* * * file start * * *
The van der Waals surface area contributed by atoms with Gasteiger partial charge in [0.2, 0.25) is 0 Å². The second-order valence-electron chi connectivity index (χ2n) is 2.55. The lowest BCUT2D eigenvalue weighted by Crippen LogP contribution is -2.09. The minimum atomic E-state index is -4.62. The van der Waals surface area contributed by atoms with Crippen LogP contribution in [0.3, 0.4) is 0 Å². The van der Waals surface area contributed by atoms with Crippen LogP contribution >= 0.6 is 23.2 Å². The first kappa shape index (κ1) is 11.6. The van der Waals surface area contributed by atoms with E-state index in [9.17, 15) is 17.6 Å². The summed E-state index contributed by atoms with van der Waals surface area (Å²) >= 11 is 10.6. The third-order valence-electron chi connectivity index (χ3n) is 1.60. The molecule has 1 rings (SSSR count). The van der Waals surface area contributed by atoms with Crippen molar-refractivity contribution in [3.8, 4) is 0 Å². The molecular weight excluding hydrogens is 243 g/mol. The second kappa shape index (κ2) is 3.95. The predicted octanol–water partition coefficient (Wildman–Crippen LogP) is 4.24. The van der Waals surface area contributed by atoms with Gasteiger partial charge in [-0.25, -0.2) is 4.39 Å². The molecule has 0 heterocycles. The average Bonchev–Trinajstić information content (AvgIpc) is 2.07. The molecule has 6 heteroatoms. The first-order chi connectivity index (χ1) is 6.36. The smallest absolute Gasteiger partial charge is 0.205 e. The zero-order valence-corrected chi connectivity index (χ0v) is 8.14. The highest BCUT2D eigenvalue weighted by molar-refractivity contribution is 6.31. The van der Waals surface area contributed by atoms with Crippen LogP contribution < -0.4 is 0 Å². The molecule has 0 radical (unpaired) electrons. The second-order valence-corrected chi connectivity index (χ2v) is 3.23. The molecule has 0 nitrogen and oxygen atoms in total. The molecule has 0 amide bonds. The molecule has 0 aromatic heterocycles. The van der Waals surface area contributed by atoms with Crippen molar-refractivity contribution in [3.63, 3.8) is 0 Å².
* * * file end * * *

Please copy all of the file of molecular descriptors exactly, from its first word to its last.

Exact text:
The van der Waals surface area contributed by atoms with Gasteiger partial charge in [0.2, 0.25) is 0 Å². The second-order valence-electron chi connectivity index (χ2n) is 2.55. The lowest BCUT2D eigenvalue weighted by Crippen LogP contribution is -2.09. The minimum atomic E-state index is -4.62. The van der Waals surface area contributed by atoms with Crippen LogP contribution in [0.3, 0.4) is 0 Å². The van der Waals surface area contributed by atoms with Crippen LogP contribution >= 0.6 is 23.2 Å². The first kappa shape index (κ1) is 11.6. The van der Waals surface area contributed by atoms with E-state index in [9.17, 15) is 17.6 Å². The summed E-state index contributed by atoms with van der Waals surface area (Å²) >= 11 is 10.6. The third-order valence-electron chi connectivity index (χ3n) is 1.60. The molecule has 1 rings (SSSR count). The van der Waals surface area contributed by atoms with Crippen molar-refractivity contribution in [3.8, 4) is 0 Å². The molecular weight excluding hydrogens is 243 g/mol. The second kappa shape index (κ2) is 3.95. The predicted octanol–water partition coefficient (Wildman–Crippen LogP) is 4.24. The van der Waals surface area contributed by atoms with Gasteiger partial charge in [-0.25, -0.2) is 4.39 Å². The molecule has 0 heterocycles. The average Bonchev–Trinajstić information content (AvgIpc) is 2.07. The molecule has 6 heteroatoms. The first-order chi connectivity index (χ1) is 6.36. The smallest absolute Gasteiger partial charge is 0.205 e. The zero-order valence-corrected chi connectivity index (χ0v) is 8.14. The highest BCUT2D eigenvalue weighted by molar-refractivity contribution is 6.31. The van der Waals surface area contributed by atoms with Crippen LogP contribution < -0.4 is 0 Å². The molecule has 0 radical (unpaired) electrons. The second-order valence-corrected chi connectivity index (χ2v) is 3.23. The molecule has 0 nitrogen and oxygen atoms in total. The molecule has 0 amide bonds. The molecule has 0 aromatic heterocycles. The van der Waals surface area contributed by atoms with Crippen molar-refractivity contribution in [3.63, 3.8) is 0 Å².